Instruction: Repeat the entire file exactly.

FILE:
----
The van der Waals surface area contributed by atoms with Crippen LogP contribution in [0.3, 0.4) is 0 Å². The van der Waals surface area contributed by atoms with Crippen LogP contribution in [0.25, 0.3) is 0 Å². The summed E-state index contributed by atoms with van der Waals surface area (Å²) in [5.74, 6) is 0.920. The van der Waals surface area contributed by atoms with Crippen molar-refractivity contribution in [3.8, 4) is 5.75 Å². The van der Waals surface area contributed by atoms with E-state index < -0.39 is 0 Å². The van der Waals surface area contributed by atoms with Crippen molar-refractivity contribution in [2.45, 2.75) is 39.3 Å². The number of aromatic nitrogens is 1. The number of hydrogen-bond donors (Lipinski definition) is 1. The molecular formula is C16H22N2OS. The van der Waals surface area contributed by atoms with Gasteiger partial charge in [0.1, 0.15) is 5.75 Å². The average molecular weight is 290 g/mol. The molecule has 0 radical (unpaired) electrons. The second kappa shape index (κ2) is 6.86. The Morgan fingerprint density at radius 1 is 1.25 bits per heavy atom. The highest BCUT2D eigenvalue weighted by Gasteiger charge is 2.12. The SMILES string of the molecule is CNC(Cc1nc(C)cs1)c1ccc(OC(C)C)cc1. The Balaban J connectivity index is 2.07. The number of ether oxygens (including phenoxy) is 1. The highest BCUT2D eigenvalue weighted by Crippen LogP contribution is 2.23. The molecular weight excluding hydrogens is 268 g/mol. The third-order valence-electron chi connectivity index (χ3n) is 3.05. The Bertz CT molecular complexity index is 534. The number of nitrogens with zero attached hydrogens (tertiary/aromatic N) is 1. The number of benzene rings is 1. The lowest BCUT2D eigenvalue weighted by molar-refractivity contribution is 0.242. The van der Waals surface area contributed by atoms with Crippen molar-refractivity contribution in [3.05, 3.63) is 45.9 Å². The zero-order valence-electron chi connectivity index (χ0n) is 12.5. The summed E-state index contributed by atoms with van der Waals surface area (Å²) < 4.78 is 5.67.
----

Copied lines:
The van der Waals surface area contributed by atoms with Crippen LogP contribution in [0.3, 0.4) is 0 Å². The van der Waals surface area contributed by atoms with Crippen LogP contribution in [0.25, 0.3) is 0 Å². The summed E-state index contributed by atoms with van der Waals surface area (Å²) in [5.74, 6) is 0.920. The van der Waals surface area contributed by atoms with Crippen molar-refractivity contribution in [3.8, 4) is 5.75 Å². The van der Waals surface area contributed by atoms with E-state index < -0.39 is 0 Å². The van der Waals surface area contributed by atoms with Crippen molar-refractivity contribution in [2.45, 2.75) is 39.3 Å². The number of aromatic nitrogens is 1. The number of hydrogen-bond donors (Lipinski definition) is 1. The molecular formula is C16H22N2OS. The van der Waals surface area contributed by atoms with Gasteiger partial charge in [0.1, 0.15) is 5.75 Å². The average molecular weight is 290 g/mol. The molecule has 0 radical (unpaired) electrons. The second kappa shape index (κ2) is 6.86. The Morgan fingerprint density at radius 1 is 1.25 bits per heavy atom. The highest BCUT2D eigenvalue weighted by Gasteiger charge is 2.12. The SMILES string of the molecule is CNC(Cc1nc(C)cs1)c1ccc(OC(C)C)cc1. The Balaban J connectivity index is 2.07. The number of ether oxygens (including phenoxy) is 1. The highest BCUT2D eigenvalue weighted by Crippen LogP contribution is 2.23. The molecular weight excluding hydrogens is 268 g/mol. The third-order valence-electron chi connectivity index (χ3n) is 3.05. The Bertz CT molecular complexity index is 534. The number of nitrogens with zero attached hydrogens (tertiary/aromatic N) is 1. The number of benzene rings is 1. The lowest BCUT2D eigenvalue weighted by molar-refractivity contribution is 0.242. The van der Waals surface area contributed by atoms with Crippen molar-refractivity contribution in [3.05, 3.63) is 45.9 Å². The zero-order valence-electron chi connectivity index (χ0n) is 12.5. The summed E-state index contributed by atoms with van der Waals surface area (Å²) < 4.78 is 5.67.